Fire service 'not fit for purpose' if cuts are given the go ahead

Warwickshire’s fire service will not be ‘fit for purpose’ if its budget is slashed by another 20%, the Fire Brigades Union (FBU) has warned today.

The leader of Warwickshire County Council, Izzi Seccombe, is expected to unveil the cost-cutting plan at a council meeting this Thursday (22 September). The FBU in Warwickshire has called for fire services to be ring-fenced as the service has already been disproportionally hit by funding cuts. Last year, of the 70 jobs cut by the council, 24 of those were from within the fire service.

The proposals come at a difficult time for Warwickshire Fire and Rescue Service who, since 2010, have had a quarter of all funding slashed with the result that three fire stations have closed and 90 firefighter posts have been axed. If the latest round of cuts is given the go ahead, it will mean that funding to the fire service will have been nearly halved. FBU representatives say at least three fire engines will be cut with the risk of more fire station closures.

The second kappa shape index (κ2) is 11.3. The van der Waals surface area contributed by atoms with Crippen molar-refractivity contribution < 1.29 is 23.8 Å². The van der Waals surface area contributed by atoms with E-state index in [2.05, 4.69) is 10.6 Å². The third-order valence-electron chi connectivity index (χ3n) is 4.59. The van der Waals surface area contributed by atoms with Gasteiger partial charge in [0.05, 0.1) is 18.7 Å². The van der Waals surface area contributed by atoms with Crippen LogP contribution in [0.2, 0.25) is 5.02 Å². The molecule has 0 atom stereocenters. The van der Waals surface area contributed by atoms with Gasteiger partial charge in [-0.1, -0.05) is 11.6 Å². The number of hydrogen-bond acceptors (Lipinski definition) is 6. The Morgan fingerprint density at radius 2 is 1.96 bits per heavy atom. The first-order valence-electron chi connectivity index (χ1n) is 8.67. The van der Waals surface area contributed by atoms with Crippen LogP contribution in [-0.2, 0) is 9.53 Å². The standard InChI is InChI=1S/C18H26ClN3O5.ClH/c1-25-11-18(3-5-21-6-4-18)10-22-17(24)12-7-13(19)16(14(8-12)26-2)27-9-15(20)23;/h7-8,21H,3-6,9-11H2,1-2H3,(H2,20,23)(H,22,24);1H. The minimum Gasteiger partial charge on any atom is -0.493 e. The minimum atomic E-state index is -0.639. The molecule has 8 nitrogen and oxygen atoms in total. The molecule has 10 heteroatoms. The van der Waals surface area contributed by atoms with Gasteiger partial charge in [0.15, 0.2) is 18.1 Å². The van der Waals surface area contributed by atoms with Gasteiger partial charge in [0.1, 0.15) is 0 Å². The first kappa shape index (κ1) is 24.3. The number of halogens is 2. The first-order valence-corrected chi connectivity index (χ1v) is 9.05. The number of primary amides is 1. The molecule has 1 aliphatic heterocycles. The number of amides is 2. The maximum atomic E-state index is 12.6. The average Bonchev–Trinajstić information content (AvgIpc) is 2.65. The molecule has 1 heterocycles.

Marcus Giles, secretary of the FBU in Warwickshire, said: “We have already been slashed to the bone. If more firefighter jobs are cut, the fire service will not be able to meet its primary goal – to save lives in an emergency. The time it takes to get fire crews to an emergency will undoubtedly increase. The people of Warwickshire deserve a service that will keep them safe. More cuts will mean an increased risk to life which is unacceptable.”

The FBU has pointed out that Warwickshire fire service is being run on a shoe-string when compared to neighbouring services. In Shropshire, for example, the service is funded annually at £94 per household. In Hereford and Worcester, that figure stands at £78 per household. In Warwickshire, the fire service receives just £58 per household.

Representatives from fire stations across the county will be demonstrating outside the council meeting taking place at Shire Hall, Warwick, CV34 4SA from 9AM on Thursday, 22 September 2016.

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